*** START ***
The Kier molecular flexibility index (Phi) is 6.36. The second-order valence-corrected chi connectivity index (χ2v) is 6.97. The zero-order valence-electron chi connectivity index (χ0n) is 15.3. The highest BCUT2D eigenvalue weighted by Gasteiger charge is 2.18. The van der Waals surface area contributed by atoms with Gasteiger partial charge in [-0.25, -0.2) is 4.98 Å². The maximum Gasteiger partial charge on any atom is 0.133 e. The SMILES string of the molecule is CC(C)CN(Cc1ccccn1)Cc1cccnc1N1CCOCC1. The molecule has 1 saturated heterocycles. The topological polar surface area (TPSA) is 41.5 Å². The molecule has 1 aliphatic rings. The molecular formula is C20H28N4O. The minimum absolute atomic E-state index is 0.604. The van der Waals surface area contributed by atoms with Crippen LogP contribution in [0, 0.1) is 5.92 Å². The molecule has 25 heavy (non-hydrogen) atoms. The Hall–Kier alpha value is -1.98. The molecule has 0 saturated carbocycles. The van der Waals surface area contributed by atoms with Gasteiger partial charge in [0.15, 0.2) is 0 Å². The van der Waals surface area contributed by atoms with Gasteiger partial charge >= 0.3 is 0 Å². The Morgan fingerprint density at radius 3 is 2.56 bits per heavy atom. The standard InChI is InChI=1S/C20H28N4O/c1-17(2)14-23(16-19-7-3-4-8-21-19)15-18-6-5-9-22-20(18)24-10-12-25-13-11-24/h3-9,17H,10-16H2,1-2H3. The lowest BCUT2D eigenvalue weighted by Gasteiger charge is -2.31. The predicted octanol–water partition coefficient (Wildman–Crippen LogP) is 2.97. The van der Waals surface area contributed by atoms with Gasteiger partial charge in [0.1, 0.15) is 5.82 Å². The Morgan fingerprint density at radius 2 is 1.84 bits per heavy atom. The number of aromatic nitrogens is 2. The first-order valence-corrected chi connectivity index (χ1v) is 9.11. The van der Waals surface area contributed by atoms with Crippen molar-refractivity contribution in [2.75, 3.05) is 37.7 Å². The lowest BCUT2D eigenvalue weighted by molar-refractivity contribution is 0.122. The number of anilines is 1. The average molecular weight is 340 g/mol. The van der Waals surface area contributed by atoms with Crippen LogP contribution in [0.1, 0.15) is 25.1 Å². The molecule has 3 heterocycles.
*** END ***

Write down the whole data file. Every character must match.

The Kier molecular flexibility index (Phi) is 6.36. The second-order valence-corrected chi connectivity index (χ2v) is 6.97. The zero-order valence-electron chi connectivity index (χ0n) is 15.3. The highest BCUT2D eigenvalue weighted by Gasteiger charge is 2.18. The van der Waals surface area contributed by atoms with Gasteiger partial charge in [-0.25, -0.2) is 4.98 Å². The maximum Gasteiger partial charge on any atom is 0.133 e. The SMILES string of the molecule is CC(C)CN(Cc1ccccn1)Cc1cccnc1N1CCOCC1. The molecule has 1 saturated heterocycles. The topological polar surface area (TPSA) is 41.5 Å². The molecule has 1 aliphatic rings. The molecular formula is C20H28N4O. The minimum absolute atomic E-state index is 0.604. The van der Waals surface area contributed by atoms with Crippen LogP contribution in [0, 0.1) is 5.92 Å². The molecule has 25 heavy (non-hydrogen) atoms. The Hall–Kier alpha value is -1.98. The molecule has 0 saturated carbocycles. The van der Waals surface area contributed by atoms with Gasteiger partial charge in [0.15, 0.2) is 0 Å². The van der Waals surface area contributed by atoms with Gasteiger partial charge >= 0.3 is 0 Å². The Morgan fingerprint density at radius 3 is 2.56 bits per heavy atom. The standard InChI is InChI=1S/C20H28N4O/c1-17(2)14-23(16-19-7-3-4-8-21-19)15-18-6-5-9-22-20(18)24-10-12-25-13-11-24/h3-9,17H,10-16H2,1-2H3. The lowest BCUT2D eigenvalue weighted by Gasteiger charge is -2.31. The predicted octanol–water partition coefficient (Wildman–Crippen LogP) is 2.97. The van der Waals surface area contributed by atoms with Gasteiger partial charge in [0.1, 0.15) is 5.82 Å². The Morgan fingerprint density at radius 2 is 1.84 bits per heavy atom. The number of aromatic nitrogens is 2. The first-order valence-corrected chi connectivity index (χ1v) is 9.11. The van der Waals surface area contributed by atoms with Crippen molar-refractivity contribution in [2.75, 3.05) is 37.7 Å². The lowest BCUT2D eigenvalue weighted by molar-refractivity contribution is 0.122. The number of anilines is 1. The average molecular weight is 340 g/mol. The van der Waals surface area contributed by atoms with Crippen LogP contribution in [0.1, 0.15) is 25.1 Å². The molecule has 3 heterocycles.